Working fluids


Refrigeration has a great importance for post-harvesting process of fish products in marine applications and is pivotal for sustainable food supply. This is because, the fishes must be stored at certain temperatures to keep their freshness and nutritional values.

Compressor-based vapour compression refrigeration technology is the dominant technology utilised in marine refrigeration applications. As working fluid, the refrigerants are used in vapour compression refrigeration technologies. There are different types of refrigerants. Depending on the application and capacity, the most suitable refrigerant is selected.

R-22 (HFCF-22) is the dominant refrigerant in marine refrigeration systems with a share of 70% in marine applications, particularly in fishing vessels (UNEP, 2016). However, it has harmful effects on the environment such as high ozone depletion (ODP) and global warming potential (GWP). Due to its detrimental effects, transition to the systems with environment-friendly refrigerants is essential for a sustainable and emission-free future. All other synthetic refrigerants -chlorofluorocarbons (CFCs), hydrochlorofluorocarbons (HCFCs), and hydrofluorocarbons (HFCs) are also harmful and therefore they will be phased out soon. Hydrofluorolefins (HFOs), such as R-1234yf, R1234ze and R-513A etc., which have low GWP thanks to their one or more carbon-carbon double bonds that enable them to be disintegrated in the atmosphere in less than 11 days, are also seen as alternatives to the existing R-22 systems. This short disintegration period, however, causes an increase in releasing trifluoroacetic acid (TFA) which is toxic and may cause serious health hazards (Adamson, 2021). Moreover, they are flammable which makes their installation to marine applications difficult, particularly in fishing vessels.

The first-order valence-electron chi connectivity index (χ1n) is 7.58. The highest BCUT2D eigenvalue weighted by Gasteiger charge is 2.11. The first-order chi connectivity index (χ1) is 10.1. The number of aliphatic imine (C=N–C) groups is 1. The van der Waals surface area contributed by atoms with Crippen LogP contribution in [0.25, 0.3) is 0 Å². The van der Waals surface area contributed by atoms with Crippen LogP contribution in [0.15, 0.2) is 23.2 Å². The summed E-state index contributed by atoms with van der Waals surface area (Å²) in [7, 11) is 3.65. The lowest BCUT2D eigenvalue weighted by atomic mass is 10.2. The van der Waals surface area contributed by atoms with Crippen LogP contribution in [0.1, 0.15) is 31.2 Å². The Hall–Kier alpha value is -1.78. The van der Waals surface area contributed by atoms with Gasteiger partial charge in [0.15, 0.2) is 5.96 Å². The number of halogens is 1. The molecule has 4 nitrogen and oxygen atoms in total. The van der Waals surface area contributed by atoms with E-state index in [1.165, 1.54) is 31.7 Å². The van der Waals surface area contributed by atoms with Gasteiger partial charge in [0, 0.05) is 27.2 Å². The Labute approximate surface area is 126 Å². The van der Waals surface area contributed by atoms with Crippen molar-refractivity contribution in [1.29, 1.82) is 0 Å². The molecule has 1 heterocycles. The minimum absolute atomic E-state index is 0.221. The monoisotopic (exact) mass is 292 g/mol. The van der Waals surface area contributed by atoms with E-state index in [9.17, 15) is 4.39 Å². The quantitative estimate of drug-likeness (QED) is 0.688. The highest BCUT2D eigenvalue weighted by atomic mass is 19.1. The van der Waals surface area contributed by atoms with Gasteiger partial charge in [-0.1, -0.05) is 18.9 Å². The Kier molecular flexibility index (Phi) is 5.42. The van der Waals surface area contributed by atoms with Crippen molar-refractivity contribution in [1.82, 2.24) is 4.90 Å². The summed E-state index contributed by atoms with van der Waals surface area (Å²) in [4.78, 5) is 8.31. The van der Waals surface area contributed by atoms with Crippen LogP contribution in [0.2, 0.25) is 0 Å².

In marine refrigeration, transition from environment harmful technologies to environmentally benign ones will be possible by utilising the systems based on natural refrigerants, especially ammonia (NH3, R-717) and carbon dioxide (CO2, R-744). Hydrocarbons (methane, ethane, propane, butane, ethylene, and propylene) would be good alternatives because of being non-toxic and having good refrigerant properties. However, they are also flammable.

R-717 is one of the oldest refrigerants in use today. It was introduced as a refrigerant in 1858 in a vapour absorption system, then in 1873 in a vapour compression system. It became commercially available in 1913 (ASHRAE, 2018). It has been the second mostly used refrigerant in the refrigeration systems for fishing vessels (UNEP, 2016) and it is the main refrigerant used onboard Norwegian fishing vessels (Nordtvedt and Widell, 2020). This is because it has zero global warming potential (GWP), low molecular weight, high evaporation enthalpy, simple leak detection and oil management. It also needs less stringent drying procedures compared to other refrigerants. However, it is flammable, therefore during the design phase, this must be considered, and the necessary measures must be done during operation. Moreover, the materials like copper, zinc and their alloys cannot be used with R-717 due to corrosion (Lorentzen, 1988). Lastly, a separate refrigerating machinery room is required for R-717 systems in the ships (DNV, 2011) which necessitates the usage of large space.